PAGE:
The cryptocurrency deposits at Metropolitan Commercial Bank have dropped steadily to almost half in just one year time. This clearly indicated that competition has arisen in the field where the Metropolitan Commercial Bank was once a big player in the town.
Last week, the bank put out an investor presentation which stated that in 2018, the New York-based lender’s deposits from the digital asset industry dropped by 52 per cent, to $104 million by December 31. Cryptocurrency clients contributed 4 per cent of the bank’s total deposits at the end of the year, falling from 13 per cent a year earlier.
What The Investor Presentation Stated
According to the presentation, the bank still displayed a diverse set containing global payment clients. The set included crypto-asset platform Crypto.com, cryptocurrency payments processor Bitpay, crypto brokerage Voyager and crypto exchange Coinbase. However, the business slipped off its peak in Q2 of 2018 when the bank’s deposits from cryptocurrency firms averaged $369 million.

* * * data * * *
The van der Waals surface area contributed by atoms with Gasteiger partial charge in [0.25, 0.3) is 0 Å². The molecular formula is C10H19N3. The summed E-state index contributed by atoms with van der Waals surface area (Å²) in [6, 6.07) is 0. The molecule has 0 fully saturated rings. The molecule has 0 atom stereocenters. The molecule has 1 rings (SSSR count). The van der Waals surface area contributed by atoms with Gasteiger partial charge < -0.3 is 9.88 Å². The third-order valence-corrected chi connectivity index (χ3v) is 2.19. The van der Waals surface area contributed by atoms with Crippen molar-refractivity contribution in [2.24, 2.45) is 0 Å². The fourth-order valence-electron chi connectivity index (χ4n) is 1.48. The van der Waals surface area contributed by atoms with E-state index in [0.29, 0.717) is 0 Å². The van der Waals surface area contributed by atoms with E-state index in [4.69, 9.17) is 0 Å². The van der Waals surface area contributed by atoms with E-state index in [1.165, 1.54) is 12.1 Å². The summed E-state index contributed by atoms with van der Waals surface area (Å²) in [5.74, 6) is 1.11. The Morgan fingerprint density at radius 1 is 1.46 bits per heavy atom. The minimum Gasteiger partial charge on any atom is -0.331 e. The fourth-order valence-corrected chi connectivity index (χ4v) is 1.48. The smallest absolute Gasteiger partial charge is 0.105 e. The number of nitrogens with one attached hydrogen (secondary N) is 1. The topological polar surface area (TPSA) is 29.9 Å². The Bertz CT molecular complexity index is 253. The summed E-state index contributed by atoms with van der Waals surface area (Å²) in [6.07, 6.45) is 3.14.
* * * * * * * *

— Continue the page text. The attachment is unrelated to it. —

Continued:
While that slump partly might indicate the 2018-2019 crypto bear market, it also suggested that the Metropolitan Commercial Bank faced more difficult competition in a field where several financial institutions have earlier feared to walk.
Silvergate Bank’s Cryptocurrency Deposits Slumped Too
Silvergate Bank, a Metropolitan’s rival saw its cryptocurrency deposits decrease at a slower rate, just 22 per cent yearly, to $1.29 billion on September 30, as per the latest data available in public domain. The same year, La Jolla, the bank’s cryptocurrency client located in California, increased in total from 273 firms to 756, and they accounted for 70 per cent of its deposits of $1.8 bln.
That year, some players such as Quontic in New York and Massachusetts-based Provident Bank jumped into the market for banking crypto businesses. A bank stock analyst at investment firm Keefe, Bruyette & Woods, Christopher O’Connell cited Metropolitan was likely happy to let a part of this business go rather than fighting to hold deposits.
O’Connell further stated as several competitors have entered the market, some of the overall fee rates that could be charged by these banks have changed. Since the competitors possessed a strong deposit pipeline, Metropolitan might not be willing to spend for a more significant portion of this business.